Now our hack of using a term to represent zero is starting to raise its ugly head. Our code is becoming non-obvious to someone who might be reading our code (for maintenance purposes, perhaps) without benefit of reading this text. Zero is a constant, in that it doesn't ever change; zero is always zero. A term, on the other hand, often changes, depending on the value of the independent variable. This leads to a cognitive dissonance that increases the difficulty of understanding our code.

Let's solve this problem by building a 'constant' constructor. This constructor will have all the methods of term, but will better represent a value that never changes. Here is an attempt:

function constant(value)
{
function toString() { "" + value; }
function diff() { ... }
function y(x) { ... }
this;
}

The implementations of diff and y are left as an exercise and should implement the following logic:

• the differential of a constant is a constant zero
• the y value of a constant is always the value of the constant, regardless of the value of the independent variable

Now, we can test for a zero object in plus like this:

if (p is :constant && p . value == 0)

See how this code is much more understandable. We now update our diff method in term to take advantage of our new constant constructor.

function term(coefficient,exponent)
{
...
function diff()
{
if (n == 0)
{
constant(0);
}
else
{
term(a * n,n - 1);
}
}
...
this;
}

With these changes and after remaking f, f', and f''with the new versions of plus, term and constant, we get the following visualizations:

sway> f . toString();
STRING: 3x + -5
sway> f' . toString();
STRING: 3
sway> f'' . toString();
STRING: 0

Much better.

## Successive Differentiations of Complex PolynomialsEdit

It's rather uneventful to repeatedly differentiate a line. Higher-order polynomials[1] are a little more interesting. Rather than build up a high order polynomial of many terms piece by piece, as in:

var a = term(1,0);
var b = plus(term(2,1),a);
var c = plus(term(3,2),b);
var y = plus(term(4,3),c);

We can build it up en masse:

var y = plus(term(4,3),plus(term(3,2),plus(term(2,1),term(1,0))));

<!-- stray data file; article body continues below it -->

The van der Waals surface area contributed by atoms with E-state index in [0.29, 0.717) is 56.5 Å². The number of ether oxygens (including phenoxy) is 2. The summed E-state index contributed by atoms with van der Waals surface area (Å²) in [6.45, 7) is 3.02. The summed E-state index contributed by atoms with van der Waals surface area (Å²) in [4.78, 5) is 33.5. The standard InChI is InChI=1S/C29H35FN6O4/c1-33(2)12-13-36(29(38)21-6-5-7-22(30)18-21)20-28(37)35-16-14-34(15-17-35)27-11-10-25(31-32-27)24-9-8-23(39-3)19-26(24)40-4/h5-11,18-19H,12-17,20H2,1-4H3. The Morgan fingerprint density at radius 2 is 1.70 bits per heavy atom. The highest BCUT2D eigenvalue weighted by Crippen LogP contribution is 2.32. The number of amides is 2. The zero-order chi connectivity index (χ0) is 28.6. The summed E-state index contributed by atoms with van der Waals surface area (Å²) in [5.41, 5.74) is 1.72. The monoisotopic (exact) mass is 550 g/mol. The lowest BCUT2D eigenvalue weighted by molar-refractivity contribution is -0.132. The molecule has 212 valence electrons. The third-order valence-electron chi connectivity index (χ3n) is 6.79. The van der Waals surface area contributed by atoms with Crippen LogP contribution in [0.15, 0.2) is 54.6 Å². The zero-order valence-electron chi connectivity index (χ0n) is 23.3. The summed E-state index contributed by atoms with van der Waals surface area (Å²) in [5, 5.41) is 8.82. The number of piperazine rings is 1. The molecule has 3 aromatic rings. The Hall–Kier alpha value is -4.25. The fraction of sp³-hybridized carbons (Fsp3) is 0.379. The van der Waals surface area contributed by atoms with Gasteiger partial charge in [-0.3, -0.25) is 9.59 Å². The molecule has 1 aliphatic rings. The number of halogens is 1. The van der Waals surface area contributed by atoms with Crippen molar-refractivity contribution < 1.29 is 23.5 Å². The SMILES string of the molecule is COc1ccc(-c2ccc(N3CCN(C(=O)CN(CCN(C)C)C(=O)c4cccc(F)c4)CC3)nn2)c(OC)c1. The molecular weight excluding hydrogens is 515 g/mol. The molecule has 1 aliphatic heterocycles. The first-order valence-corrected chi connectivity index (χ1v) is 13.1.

or since this whole scale building can be hard to read, build y using infix operator syntax:

var y = term(4,3) plus term(3,2) plus term(2,1) plus term(1,0);

No matter how you make y (it's all a matter of preference), we can differentiate it successively:

var y' = y . diff();
var y'' = y' . diff();
var y''' = y'' . diff();

sway> y . toString();
STRING: 4x^3 + 3^x2 + 2x + 1
sway> y' . toString();
STRING: 12x^2 + 6^x + 2
sway> y'' . toString();
STRING: 24x + 6
sway> y''' . toString();
STRING: 24

To check numerically, let's evaluate y'' at x = 1 and 2.

sway> y'' . value(1);
INTEGER: 30
sway> y'' . value(2);
INTEGER: 54

The object y''' should represent the constant 24:

sway> y''' . value(1);
INTEGER: 24
sway> y''' . value(2);
INTEGER: 24

Everything looks good.

## QuestionsEdit

1. Justify mathematically each of the simplifying visualization rules for a term.

2. Add simplification to the minus constructor. The simplification is similar to plus but is a tiny bit trickier.

3. Add simplification to the times constructor. You should return constant zero if either argument is zero and if one of the arguments is constant one, return the other. Otherwise, return this.

4. Add simplification to the div constructor. You should return constant zero if the numerator (the first argument) is constant zero. You should return the numerator if the denominator (the second argument) is constant one. Otherwise, you should return this.

5. Represent and plot $y = 2x^2$ in sway using gnuplot. What is $dy/dx$? Plot it versus x. What does it represent? What is $d^2y/dx^2$? Plot it versus x. What does it represent? What is $d^3y/dx^3$? Plot it versus x.

6. Use both sway or pencil and paper to do 1-3 on p. 82.

## FootnotesEdit

1. The higher the order of a polynomial, the larger the largest exponent in the terms making up the polynomial.